2,915 reputation
1016
bio website jelv.is
location Berkeley, CA
age 21
visits member for 3 years, 9 months
seen Sep 5 at 23:36

I am a student interested in programming languages, functional programming, program synthesis, type theory, universal algebra and startups (not necessarily in that order!). In the near future, I want to combine as many of these as possible.

I am currently an undergraduate researcher at the Berkeley ParLab, working on program synthesis. This past summer, I was a tech intern at Jane Street Capital, brazenly using OCaml in the real world. Right now, I'm leading a meetup group about type theory; you can see the slides here or just show up to the next on if you live near SF ;).

I am always happy to chat: my email is tikhon@jelv.is

GitHub: http://github.com/TikhonJelvis

Website: http://jelv.is


May
4
comment Functional programming language for web development
+1 for JavaScript--it isn't statically typed and it isn't purely functional, but you won't miss the type system (and, moreover, things like object literals wouldn't be possible with static typing as far as I know) and you can write some very interesting code with node.js.
May
4
comment Functional as a first language
To be fair, a whole bunch of languages are incorporating more and more functional aspects, so life isn't as bad as it used to be.
May
4
comment Functional as a first language
At my university, we started by learning Scheme (with SICP). The first few weeks were entirely functional; OOP was introduced well into the course. I thought it was all laid out very well and rather liked the course.
May
2
answered Was getting a computing science degree easier 10 years ago
May
1
comment How permissive should a language be about identifiers?
@n1ck: In Lisp, at least, symbols are separated by spaces and surrounded by parentheses. Also, everything is in prefix order. So alpha - beta would be (- alpha beta) and i = alpha-beta would either by (set! i alpha-beta) or (set! i (- alpha beta)) depending on which one you meant. (When I say I used Lisp, I really mean Scheme, a type of Lisp, but the point still stands.)
May
1
comment How do you get into the zone? How long does it take? What steps do you take before?
@Kim Jong Woo: I think it's having all of the developers in one big room without walls or offices.
May
1
comment How permissive should a language be about identifiers?
@Orbling: Sometimes confusing developers in the short run is actually worth it in the long run. And if it fits well with the rest of his language, it might not be very confusing at all.
May
1
comment How permissive should a language be about identifiers?
I took a class that was done entirely in lisp, which allows alpha-beta as an identifier, and actually found it very reasonable. In fact, getting back to other languages was annoying afterwards.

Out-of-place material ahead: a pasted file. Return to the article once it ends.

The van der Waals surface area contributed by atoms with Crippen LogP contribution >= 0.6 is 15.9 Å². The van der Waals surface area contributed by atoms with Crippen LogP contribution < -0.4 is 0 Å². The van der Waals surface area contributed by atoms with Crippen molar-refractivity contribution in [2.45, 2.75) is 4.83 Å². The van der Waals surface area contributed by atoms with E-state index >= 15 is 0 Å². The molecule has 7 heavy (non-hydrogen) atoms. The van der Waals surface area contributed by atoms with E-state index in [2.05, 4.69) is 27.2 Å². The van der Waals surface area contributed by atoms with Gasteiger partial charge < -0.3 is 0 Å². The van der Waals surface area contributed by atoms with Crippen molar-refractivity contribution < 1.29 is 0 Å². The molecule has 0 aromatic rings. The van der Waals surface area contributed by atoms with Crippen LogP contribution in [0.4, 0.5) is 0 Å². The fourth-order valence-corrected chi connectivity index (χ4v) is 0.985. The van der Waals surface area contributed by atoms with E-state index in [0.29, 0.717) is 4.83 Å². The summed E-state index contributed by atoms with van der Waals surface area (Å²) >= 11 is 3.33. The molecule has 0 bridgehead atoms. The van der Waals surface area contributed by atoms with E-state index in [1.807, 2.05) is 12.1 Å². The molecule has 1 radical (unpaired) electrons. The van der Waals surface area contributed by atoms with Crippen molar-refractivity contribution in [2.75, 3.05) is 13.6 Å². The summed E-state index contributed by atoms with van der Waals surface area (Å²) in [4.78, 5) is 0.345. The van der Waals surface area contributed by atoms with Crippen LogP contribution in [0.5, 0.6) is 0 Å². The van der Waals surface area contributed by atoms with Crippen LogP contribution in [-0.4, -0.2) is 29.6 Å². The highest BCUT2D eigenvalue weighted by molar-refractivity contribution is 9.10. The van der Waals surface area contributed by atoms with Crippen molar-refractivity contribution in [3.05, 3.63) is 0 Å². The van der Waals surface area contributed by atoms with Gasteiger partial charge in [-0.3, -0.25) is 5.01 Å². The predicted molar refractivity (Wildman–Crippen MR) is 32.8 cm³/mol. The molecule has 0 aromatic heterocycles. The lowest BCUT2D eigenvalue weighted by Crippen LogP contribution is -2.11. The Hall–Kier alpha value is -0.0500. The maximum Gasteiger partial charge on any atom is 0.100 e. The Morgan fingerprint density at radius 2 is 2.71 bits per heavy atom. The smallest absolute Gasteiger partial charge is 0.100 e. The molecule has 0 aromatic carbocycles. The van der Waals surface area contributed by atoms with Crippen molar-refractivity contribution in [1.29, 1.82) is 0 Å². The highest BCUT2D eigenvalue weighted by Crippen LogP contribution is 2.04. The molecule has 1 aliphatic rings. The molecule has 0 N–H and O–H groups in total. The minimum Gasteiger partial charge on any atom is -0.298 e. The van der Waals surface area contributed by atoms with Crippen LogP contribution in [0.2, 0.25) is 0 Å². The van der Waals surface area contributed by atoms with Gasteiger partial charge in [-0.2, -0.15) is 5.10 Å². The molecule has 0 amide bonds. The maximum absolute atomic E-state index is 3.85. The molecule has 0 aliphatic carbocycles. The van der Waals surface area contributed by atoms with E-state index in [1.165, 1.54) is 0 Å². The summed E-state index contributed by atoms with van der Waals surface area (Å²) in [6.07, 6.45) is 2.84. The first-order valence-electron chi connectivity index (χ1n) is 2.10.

Apr
28
answered Interested in a million things, have a million goals: how to choose what to focus on
Apr
28
comment Can I integrate software under Creative Common for commercial gain?
I think that if you're going to use CC software for a commercial purpose you should definitely talk to a lawyer, even if you also read the terms yourself.
Apr
27
comment How to explain to non-programmers that programming is not a repetitive task?
Even if, say, composing music is "harder", the problems in CS scale to compensate: each line of code may be easier to write than a single note, so we have projects with literally millions (if not more) lines of code. So even if each atomic action is simpler, the best programmers are simply expected to solve more difficult problems.
Apr
23
comment What is so difficult about pointers/recursion?
At my university, the first course started out with functional programming and recursion almost immediately, well before introducing mutation and the like. I found that some of the students without experience understood recursion better than those with some experience. That said, the very top of the class was made up of people with a lot of experience.
Apr
20
comment Should certain math classes be required for a Computer Science degree?
Odd, at my university, "scientific computing" refers to the sort of thing physicists and mechanical engineers do with Matlab rather than actual CS. There is even a "Computational Engineering Science" major that is completely separate from CS (although they are thinking of getting rid of it).
Apr
20
awarded  Commentator
Apr
20
comment Should certain math classes be required for a Computer Science degree?
I would personally add a probability/statistics course to that list.
Apr
18
answered What's the cheapest way to host hobby projects?
Apr
18
answered Gaining experience working with a team
Apr
18
comment Must a programmer learn text editors like Emacs and Vim? How important are they?
I was a high school student then (last year) and became very comfortable with it in a single semester. Make of that what you will.
Apr
18
answered Must a programmer learn text editors like Emacs and Vim? How important are they?
Apr
18
comment Must a programmer learn text editors like Emacs and Vim? How important are they?
I actually found that having learned Emacs as a (relative) beginner, life was much easier: whenever I wanted to use a shiny new language (say Haskell), I could still use the same editor. Before, I had trouble switching between random languages because of the different IDEs I tried to use.